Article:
Chickens in an urban setting are a "real problem," says former chief health official
A tip of the hat to the editor of today's Vancouver Sun front page, who couldn't have given readers a more stark example of the priorities of this City Council. Chickens or public safety. Is that the choice that Vancouver voted for last November? Well, they're learning that now. Don't forget how they bailed on Metro Vancouver's gang response meeting.
Vision Vancouver have mastered the empty political gesture this week with two decisions. Sorry to break it to you folks, but backyard chickens will make us no healthier as a society, and a carrot patch at 12th and Cambie will not improve our environment. We'll talk more about Gregor's Garden later, for now let's talk about the chickens.
We were amused at first by the pending discussion on backyard chickens, a policy seemingly written by social planners in isolation of any real neighbourhood or public consultation. Our city has a very admirable and small group of civil servants who work on food policy. Much of their work is about education, caring for the land, reducing waste, and helping us understand how food is produced. They have a mandate to improve the amount and quality of arable land in the City.
However, nowhere on their website does it explicitly endorse changing Vancouver's health by-laws when it comes to food animals.
We can thank Councillors Andrea Reimer & Heather Deal for this avian alteration of social planning's agenda. Amazingly, Reimer admitted she never has been a pet owner, yet it's her motion advocating for more animals in our neighbourhoods.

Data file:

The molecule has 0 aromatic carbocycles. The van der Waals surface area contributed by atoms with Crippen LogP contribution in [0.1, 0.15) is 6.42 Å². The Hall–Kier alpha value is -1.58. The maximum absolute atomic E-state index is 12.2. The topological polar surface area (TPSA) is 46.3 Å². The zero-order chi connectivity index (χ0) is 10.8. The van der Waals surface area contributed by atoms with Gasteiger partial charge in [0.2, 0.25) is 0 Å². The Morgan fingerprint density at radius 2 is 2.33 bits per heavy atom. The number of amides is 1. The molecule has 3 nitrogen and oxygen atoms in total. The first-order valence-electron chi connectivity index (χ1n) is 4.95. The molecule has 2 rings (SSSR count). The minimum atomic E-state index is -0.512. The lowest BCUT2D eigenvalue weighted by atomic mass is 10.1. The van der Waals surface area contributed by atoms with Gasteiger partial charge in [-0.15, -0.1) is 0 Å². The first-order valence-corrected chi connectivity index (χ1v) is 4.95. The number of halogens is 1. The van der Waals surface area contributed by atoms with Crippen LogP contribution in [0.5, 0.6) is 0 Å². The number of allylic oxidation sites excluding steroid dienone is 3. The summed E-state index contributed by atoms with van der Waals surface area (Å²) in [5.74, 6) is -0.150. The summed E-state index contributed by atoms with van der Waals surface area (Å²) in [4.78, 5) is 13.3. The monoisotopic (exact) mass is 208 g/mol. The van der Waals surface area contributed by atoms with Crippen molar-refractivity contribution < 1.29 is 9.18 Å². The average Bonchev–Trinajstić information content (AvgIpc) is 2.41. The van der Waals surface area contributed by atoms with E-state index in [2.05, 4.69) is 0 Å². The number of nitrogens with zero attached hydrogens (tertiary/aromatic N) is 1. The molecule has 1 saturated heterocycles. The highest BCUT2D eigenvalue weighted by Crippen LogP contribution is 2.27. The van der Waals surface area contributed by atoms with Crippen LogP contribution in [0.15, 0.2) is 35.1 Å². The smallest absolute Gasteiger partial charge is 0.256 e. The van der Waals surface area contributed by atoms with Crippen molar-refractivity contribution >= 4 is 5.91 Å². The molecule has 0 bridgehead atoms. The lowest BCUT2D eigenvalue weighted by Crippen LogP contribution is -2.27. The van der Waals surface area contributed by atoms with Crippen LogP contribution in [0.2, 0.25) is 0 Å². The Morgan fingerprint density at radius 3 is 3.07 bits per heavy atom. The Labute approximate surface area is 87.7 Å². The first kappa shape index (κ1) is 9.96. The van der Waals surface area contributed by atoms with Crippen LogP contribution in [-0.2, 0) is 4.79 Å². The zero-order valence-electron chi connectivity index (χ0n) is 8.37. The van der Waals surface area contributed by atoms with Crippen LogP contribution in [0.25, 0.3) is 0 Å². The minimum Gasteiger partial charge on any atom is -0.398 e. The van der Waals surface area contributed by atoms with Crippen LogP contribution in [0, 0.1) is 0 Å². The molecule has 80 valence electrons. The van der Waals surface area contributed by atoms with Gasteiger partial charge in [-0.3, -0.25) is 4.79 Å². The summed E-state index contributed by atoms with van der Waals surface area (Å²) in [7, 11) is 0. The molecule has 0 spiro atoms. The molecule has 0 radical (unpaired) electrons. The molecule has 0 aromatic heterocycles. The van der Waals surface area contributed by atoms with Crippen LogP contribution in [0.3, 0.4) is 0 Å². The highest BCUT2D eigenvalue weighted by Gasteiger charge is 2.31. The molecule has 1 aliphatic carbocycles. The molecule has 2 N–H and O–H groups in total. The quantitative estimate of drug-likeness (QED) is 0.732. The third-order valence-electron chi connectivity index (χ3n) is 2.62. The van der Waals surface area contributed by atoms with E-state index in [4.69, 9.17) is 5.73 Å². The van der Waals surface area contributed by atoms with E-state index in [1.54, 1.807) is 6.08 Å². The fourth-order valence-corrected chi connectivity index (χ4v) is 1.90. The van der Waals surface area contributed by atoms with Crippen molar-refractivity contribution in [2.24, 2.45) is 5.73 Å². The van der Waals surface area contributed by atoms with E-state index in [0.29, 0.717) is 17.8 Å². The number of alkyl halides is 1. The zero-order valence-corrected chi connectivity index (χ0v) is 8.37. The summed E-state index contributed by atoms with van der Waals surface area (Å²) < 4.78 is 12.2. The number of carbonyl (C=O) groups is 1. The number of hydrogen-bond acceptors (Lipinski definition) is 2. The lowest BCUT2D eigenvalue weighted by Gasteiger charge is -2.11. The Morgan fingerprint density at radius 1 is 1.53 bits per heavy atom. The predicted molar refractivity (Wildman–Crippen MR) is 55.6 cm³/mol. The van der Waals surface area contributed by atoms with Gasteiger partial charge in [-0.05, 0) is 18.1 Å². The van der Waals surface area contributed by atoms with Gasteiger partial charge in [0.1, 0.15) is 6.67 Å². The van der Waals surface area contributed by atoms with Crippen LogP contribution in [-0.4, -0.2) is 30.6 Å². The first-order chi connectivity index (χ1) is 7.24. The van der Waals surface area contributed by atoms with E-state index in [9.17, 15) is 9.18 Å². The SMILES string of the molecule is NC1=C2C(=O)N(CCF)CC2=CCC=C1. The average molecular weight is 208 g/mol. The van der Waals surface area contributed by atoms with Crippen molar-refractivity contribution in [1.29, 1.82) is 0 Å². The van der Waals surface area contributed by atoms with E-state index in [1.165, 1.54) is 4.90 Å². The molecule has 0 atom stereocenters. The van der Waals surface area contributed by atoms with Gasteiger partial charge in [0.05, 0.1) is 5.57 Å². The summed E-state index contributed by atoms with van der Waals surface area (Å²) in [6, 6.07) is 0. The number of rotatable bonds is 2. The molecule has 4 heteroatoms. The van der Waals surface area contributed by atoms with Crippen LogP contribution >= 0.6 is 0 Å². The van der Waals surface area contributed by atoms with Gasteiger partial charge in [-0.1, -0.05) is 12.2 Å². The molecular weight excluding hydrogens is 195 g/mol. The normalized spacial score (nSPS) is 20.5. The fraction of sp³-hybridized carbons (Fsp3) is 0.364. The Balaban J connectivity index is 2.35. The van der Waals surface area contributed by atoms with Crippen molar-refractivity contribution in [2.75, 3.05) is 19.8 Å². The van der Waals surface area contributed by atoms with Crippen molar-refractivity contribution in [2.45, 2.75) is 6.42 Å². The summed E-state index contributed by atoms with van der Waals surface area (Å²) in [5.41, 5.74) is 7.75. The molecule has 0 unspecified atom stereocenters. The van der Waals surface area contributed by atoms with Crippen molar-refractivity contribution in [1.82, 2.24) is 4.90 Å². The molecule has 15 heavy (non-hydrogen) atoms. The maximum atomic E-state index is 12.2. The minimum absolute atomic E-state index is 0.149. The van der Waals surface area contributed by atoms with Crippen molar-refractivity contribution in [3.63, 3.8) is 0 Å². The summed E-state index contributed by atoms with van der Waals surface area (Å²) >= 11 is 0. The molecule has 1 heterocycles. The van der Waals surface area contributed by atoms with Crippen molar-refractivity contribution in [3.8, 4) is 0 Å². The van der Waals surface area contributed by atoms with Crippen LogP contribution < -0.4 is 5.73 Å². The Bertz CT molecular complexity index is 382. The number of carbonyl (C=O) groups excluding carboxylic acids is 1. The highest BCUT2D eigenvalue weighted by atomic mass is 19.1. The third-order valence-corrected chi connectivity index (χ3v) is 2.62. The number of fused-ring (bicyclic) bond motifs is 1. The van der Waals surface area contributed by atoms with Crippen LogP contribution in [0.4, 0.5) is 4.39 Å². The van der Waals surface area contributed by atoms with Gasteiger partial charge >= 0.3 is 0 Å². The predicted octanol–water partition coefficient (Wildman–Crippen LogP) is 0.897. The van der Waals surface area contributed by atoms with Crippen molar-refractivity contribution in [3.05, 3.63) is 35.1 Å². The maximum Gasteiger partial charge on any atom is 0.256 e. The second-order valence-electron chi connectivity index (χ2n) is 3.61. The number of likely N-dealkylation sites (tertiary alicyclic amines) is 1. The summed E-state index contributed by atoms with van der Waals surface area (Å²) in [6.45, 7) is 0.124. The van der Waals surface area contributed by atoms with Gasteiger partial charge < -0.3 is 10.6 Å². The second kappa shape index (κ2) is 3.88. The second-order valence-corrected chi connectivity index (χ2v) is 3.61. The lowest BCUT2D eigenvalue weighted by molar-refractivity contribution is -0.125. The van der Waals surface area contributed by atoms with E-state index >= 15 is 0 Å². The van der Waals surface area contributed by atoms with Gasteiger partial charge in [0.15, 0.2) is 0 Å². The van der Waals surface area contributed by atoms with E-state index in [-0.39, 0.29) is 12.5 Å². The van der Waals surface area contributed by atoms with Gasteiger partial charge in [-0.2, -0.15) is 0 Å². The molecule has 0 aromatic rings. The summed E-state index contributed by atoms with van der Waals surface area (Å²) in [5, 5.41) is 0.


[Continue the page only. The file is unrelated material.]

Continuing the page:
Looking for a little perspective on the unintended consequences of city dwelling fowl, CityCaucus.com spoke to the esteemed former Vancouver's Chief Medical Officer John Blatherwick, now retired.
"The Vancouver health by-law concerning chickens was enacted before my time with Coastal Health, " says Dr. John Blatherwick. "While we reviewed the rules around many policies, there was no appetite from anyone around changing the rules around chickens. I think in an urban setting chickens are a real problem. People don't ever just want to have a few, you see, they want to push the limits. It always happens, nobody ever sticks to the rules."
Blatherwick's former colleague is Nick Losito, currently Vancouver Coastal Health's Chief Environmental Officer. Losito addressed Council during last night's hearing. "To me it's about how much risk Council is willing to accept," stated Losito. In a gentle reminder that good intentions have unintended consequences, Losito added, "The purpose of the motion is about egg production, but we have 'end of life' issues to consider, such as what to do about the carcass... I don't want to upset our friends in Engineering, but they'll probably go in the garbage although technically that's not allowed."